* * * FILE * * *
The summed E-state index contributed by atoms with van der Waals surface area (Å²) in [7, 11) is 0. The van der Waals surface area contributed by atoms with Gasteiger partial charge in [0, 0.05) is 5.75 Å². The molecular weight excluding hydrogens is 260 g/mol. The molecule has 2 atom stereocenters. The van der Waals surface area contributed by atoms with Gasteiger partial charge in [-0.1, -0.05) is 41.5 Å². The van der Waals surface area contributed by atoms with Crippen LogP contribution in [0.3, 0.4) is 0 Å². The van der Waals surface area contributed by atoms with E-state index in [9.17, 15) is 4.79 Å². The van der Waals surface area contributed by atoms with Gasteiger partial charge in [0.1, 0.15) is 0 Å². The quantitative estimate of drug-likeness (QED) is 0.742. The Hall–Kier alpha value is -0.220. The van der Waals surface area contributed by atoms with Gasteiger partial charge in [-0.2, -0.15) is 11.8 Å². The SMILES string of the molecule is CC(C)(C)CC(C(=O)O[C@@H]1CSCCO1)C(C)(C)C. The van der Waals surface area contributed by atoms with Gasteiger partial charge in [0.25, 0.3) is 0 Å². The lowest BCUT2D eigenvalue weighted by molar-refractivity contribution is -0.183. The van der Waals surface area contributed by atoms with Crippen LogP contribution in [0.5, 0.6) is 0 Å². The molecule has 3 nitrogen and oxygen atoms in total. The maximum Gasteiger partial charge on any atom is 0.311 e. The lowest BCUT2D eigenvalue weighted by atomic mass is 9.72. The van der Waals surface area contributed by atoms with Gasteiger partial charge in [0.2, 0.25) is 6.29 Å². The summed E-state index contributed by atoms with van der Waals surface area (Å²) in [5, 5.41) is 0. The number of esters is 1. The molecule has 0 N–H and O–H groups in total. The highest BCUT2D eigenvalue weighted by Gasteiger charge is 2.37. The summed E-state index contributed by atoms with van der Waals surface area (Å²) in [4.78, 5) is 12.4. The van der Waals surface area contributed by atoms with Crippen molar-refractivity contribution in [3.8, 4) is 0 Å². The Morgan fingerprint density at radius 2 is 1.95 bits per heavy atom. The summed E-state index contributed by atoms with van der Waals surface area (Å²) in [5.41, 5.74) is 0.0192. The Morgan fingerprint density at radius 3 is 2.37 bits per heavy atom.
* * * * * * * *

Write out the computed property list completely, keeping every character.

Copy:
The summed E-state index contributed by atoms with van der Waals surface area (Å²) in [7, 11) is 0. The van der Waals surface area contributed by atoms with Gasteiger partial charge in [0, 0.05) is 5.75 Å². The molecular weight excluding hydrogens is 260 g/mol. The molecule has 2 atom stereocenters. The van der Waals surface area contributed by atoms with Gasteiger partial charge in [-0.1, -0.05) is 41.5 Å². The van der Waals surface area contributed by atoms with Crippen LogP contribution in [0.3, 0.4) is 0 Å². The van der Waals surface area contributed by atoms with E-state index in [9.17, 15) is 4.79 Å². The van der Waals surface area contributed by atoms with Gasteiger partial charge in [0.1, 0.15) is 0 Å². The quantitative estimate of drug-likeness (QED) is 0.742. The Hall–Kier alpha value is -0.220. The van der Waals surface area contributed by atoms with Gasteiger partial charge in [-0.2, -0.15) is 11.8 Å². The SMILES string of the molecule is CC(C)(C)CC(C(=O)O[C@@H]1CSCCO1)C(C)(C)C. The van der Waals surface area contributed by atoms with Gasteiger partial charge in [0.25, 0.3) is 0 Å². The lowest BCUT2D eigenvalue weighted by molar-refractivity contribution is -0.183. The van der Waals surface area contributed by atoms with Crippen LogP contribution in [0.5, 0.6) is 0 Å². The molecule has 3 nitrogen and oxygen atoms in total. The maximum Gasteiger partial charge on any atom is 0.311 e. The lowest BCUT2D eigenvalue weighted by atomic mass is 9.72. The van der Waals surface area contributed by atoms with Gasteiger partial charge in [0.2, 0.25) is 6.29 Å². The summed E-state index contributed by atoms with van der Waals surface area (Å²) in [5, 5.41) is 0. The number of esters is 1. The molecule has 0 N–H and O–H groups in total. The highest BCUT2D eigenvalue weighted by Gasteiger charge is 2.37. The summed E-state index contributed by atoms with van der Waals surface area (Å²) in [4.78, 5) is 12.4. The van der Waals surface area contributed by atoms with Crippen molar-refractivity contribution in [3.8, 4) is 0 Å². The Morgan fingerprint density at radius 2 is 1.95 bits per heavy atom. The summed E-state index contributed by atoms with van der Waals surface area (Å²) in [5.41, 5.74) is 0.0192. The Morgan fingerprint density at radius 3 is 2.37 bits per heavy atom.